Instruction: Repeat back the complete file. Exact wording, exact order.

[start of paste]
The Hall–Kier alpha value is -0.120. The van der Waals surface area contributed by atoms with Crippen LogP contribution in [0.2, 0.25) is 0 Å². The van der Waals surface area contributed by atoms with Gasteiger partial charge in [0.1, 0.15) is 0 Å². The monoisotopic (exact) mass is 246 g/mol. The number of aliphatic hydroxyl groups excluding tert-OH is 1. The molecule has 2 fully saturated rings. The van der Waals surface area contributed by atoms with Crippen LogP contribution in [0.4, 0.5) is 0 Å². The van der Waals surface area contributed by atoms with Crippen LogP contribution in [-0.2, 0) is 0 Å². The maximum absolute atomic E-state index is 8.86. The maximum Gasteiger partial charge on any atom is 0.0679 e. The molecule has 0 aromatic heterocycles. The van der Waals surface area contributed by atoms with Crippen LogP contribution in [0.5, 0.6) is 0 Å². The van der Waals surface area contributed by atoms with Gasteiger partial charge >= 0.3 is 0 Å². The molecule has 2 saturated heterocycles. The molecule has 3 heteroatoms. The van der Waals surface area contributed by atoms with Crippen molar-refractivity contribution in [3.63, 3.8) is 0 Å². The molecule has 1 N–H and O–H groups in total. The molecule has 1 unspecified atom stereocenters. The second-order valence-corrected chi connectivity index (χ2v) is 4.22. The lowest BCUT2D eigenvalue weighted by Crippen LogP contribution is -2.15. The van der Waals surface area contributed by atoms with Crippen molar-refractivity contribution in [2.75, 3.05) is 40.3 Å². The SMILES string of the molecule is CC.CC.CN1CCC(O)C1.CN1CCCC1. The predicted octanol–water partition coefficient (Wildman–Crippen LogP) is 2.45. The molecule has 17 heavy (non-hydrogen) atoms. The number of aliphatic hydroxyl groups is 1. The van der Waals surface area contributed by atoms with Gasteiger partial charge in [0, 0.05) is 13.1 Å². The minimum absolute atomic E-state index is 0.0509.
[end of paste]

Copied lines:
The Hall–Kier alpha value is -0.120. The van der Waals surface area contributed by atoms with Crippen LogP contribution in [0.2, 0.25) is 0 Å². The van der Waals surface area contributed by atoms with Gasteiger partial charge in [0.1, 0.15) is 0 Å². The monoisotopic (exact) mass is 246 g/mol. The number of aliphatic hydroxyl groups excluding tert-OH is 1. The molecule has 2 fully saturated rings. The van der Waals surface area contributed by atoms with Crippen LogP contribution in [0.4, 0.5) is 0 Å². The van der Waals surface area contributed by atoms with Crippen LogP contribution in [-0.2, 0) is 0 Å². The maximum absolute atomic E-state index is 8.86. The maximum Gasteiger partial charge on any atom is 0.0679 e. The molecule has 0 aromatic heterocycles. The van der Waals surface area contributed by atoms with Crippen LogP contribution in [0.5, 0.6) is 0 Å². The van der Waals surface area contributed by atoms with Gasteiger partial charge >= 0.3 is 0 Å². The molecule has 2 saturated heterocycles. The molecule has 3 heteroatoms. The van der Waals surface area contributed by atoms with Crippen molar-refractivity contribution in [3.63, 3.8) is 0 Å². The molecule has 1 N–H and O–H groups in total. The molecule has 1 unspecified atom stereocenters. The second-order valence-corrected chi connectivity index (χ2v) is 4.22. The lowest BCUT2D eigenvalue weighted by Crippen LogP contribution is -2.15. The van der Waals surface area contributed by atoms with Crippen molar-refractivity contribution in [2.75, 3.05) is 40.3 Å². The SMILES string of the molecule is CC.CC.CN1CCC(O)C1.CN1CCCC1. The predicted octanol–water partition coefficient (Wildman–Crippen LogP) is 2.45. The molecule has 17 heavy (non-hydrogen) atoms. The number of aliphatic hydroxyl groups is 1. The van der Waals surface area contributed by atoms with Gasteiger partial charge in [0, 0.05) is 13.1 Å². The minimum absolute atomic E-state index is 0.0509.